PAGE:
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RoboBee (Image 3)

RoboBee


Inspired by the biology of a fly, the RoboBee has submillimeter-scale anatomy and two wafer-thin wings that flap almost invisibly, 120 times per second. The tiny device not only represents the absolute cutting edge of micromanufacturing and control systems; it is an aspiration that has impelled innovation in these fields by dozens of researchers across Harvard for years. [Image 3 of 3 related images. Back to Image 1.]

More about this image
The demonstration of the first controlled flight of an insect-sized robot was the culmination of more than a decade's work, led by researchers at the Harvard School of Engineering and Applied Sciences (SEAS) and the Wyss Institute for Biologically Inspired Engineering at Harvard. This research was supported by the National Science Foundation and Wyss.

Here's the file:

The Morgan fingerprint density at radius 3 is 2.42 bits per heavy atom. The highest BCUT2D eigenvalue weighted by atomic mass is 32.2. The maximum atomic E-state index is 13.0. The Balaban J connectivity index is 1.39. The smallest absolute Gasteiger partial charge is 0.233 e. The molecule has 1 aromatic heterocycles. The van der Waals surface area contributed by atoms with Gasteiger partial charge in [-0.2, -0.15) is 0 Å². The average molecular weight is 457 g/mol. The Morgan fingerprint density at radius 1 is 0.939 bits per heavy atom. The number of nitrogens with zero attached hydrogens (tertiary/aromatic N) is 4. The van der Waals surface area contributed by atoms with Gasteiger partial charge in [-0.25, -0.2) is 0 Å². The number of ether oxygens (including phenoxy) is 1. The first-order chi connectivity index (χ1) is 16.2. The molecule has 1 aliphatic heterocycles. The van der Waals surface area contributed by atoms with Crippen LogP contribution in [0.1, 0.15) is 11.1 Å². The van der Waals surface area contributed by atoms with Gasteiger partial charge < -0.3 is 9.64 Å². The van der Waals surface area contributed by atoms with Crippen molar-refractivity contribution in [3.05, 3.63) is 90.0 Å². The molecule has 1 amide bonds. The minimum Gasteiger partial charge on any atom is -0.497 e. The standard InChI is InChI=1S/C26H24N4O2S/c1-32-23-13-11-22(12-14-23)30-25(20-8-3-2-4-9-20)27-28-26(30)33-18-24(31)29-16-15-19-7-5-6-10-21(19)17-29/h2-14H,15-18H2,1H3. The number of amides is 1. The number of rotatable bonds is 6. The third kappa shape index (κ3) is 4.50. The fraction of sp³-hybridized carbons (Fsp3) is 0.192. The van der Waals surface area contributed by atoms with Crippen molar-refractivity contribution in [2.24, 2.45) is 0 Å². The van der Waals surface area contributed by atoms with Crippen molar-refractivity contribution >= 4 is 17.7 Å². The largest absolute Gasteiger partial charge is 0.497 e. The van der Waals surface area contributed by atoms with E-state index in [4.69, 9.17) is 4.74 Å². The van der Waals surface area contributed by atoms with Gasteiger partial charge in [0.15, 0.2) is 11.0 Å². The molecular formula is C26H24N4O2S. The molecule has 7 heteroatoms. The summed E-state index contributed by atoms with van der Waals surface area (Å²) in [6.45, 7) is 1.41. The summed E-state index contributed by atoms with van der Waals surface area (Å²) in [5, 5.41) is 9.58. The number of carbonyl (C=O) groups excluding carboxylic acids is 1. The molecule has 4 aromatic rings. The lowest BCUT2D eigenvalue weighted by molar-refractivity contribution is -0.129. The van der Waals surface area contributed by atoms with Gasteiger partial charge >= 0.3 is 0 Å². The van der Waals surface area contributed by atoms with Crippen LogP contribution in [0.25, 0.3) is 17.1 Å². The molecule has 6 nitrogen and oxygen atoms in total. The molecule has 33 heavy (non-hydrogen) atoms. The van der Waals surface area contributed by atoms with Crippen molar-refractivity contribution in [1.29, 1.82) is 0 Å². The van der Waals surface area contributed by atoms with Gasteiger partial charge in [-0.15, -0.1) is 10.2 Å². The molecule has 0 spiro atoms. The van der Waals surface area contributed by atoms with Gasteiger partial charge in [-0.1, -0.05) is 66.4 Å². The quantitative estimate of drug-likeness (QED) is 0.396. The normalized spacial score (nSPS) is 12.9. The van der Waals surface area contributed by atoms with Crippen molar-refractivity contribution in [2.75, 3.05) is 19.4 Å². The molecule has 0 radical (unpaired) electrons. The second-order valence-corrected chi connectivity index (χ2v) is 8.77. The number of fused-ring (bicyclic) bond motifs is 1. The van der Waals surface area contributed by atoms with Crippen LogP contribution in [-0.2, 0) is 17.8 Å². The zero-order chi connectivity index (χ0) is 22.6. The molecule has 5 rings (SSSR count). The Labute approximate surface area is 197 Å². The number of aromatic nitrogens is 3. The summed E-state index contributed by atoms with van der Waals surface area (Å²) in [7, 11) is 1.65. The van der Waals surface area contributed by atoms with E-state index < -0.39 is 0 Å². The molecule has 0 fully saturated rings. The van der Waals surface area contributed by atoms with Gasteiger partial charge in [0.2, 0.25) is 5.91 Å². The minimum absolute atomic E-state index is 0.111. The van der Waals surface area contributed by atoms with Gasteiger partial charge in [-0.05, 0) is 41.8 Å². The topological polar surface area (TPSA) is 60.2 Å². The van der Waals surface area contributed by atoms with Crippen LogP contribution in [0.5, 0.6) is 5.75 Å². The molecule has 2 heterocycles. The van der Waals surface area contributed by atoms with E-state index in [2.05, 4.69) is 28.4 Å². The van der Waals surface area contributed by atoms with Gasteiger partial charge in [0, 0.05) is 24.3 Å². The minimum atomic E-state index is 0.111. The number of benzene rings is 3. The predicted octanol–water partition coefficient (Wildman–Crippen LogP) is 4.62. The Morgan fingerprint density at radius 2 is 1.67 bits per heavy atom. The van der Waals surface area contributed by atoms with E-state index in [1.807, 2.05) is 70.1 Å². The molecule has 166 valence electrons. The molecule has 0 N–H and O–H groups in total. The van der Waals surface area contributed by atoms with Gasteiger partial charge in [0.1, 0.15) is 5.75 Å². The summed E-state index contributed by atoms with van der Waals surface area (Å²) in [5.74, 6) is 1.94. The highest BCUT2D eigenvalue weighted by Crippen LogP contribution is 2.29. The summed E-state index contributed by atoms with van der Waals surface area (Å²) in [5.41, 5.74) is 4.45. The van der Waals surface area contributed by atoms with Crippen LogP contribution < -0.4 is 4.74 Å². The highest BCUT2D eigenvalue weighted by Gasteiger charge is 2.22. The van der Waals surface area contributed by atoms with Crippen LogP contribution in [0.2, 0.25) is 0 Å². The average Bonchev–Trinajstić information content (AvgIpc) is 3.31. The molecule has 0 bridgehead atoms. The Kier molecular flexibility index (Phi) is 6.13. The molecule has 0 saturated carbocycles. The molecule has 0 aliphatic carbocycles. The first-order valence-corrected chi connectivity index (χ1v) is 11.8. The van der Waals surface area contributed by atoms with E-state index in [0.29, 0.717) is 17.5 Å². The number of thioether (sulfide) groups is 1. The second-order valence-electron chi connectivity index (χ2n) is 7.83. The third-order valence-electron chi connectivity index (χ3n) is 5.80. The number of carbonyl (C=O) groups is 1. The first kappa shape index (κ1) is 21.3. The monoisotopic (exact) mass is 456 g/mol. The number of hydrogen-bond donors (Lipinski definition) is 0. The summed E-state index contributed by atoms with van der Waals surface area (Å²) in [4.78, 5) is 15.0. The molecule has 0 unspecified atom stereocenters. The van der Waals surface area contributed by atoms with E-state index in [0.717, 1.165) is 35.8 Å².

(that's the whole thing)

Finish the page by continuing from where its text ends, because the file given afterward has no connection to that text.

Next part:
The tiny robot flaps its wings with piezoelectric actuators—strips of ceramic that expand and contract when an electric field is applied. Thin hinges of plastic embedded within the carbon fiber body frame serve as joints, and a delicately balanced control system commands the rotational motions in the flapping-wing robot, with each wing controlled independently in real-time.

Potential applications of the RoboBee project could include distributed environmental monitoring, search-and-rescue operations or assistance with crop pollination, but the materials, fabrication techniques and components that emerge along the way might prove to be even more significant.

Read more about this research in the Harvard news story Robotic insects make first controlled flight. (Date image taken: May 2013; date originally posted to NSF Multimedia Gallery: Oct. 19, 2017)

Credit: Photos courtesy of Kevin Ma and Pakpong Chirarattananon, Harvard School of Engineering and Applied Sciences

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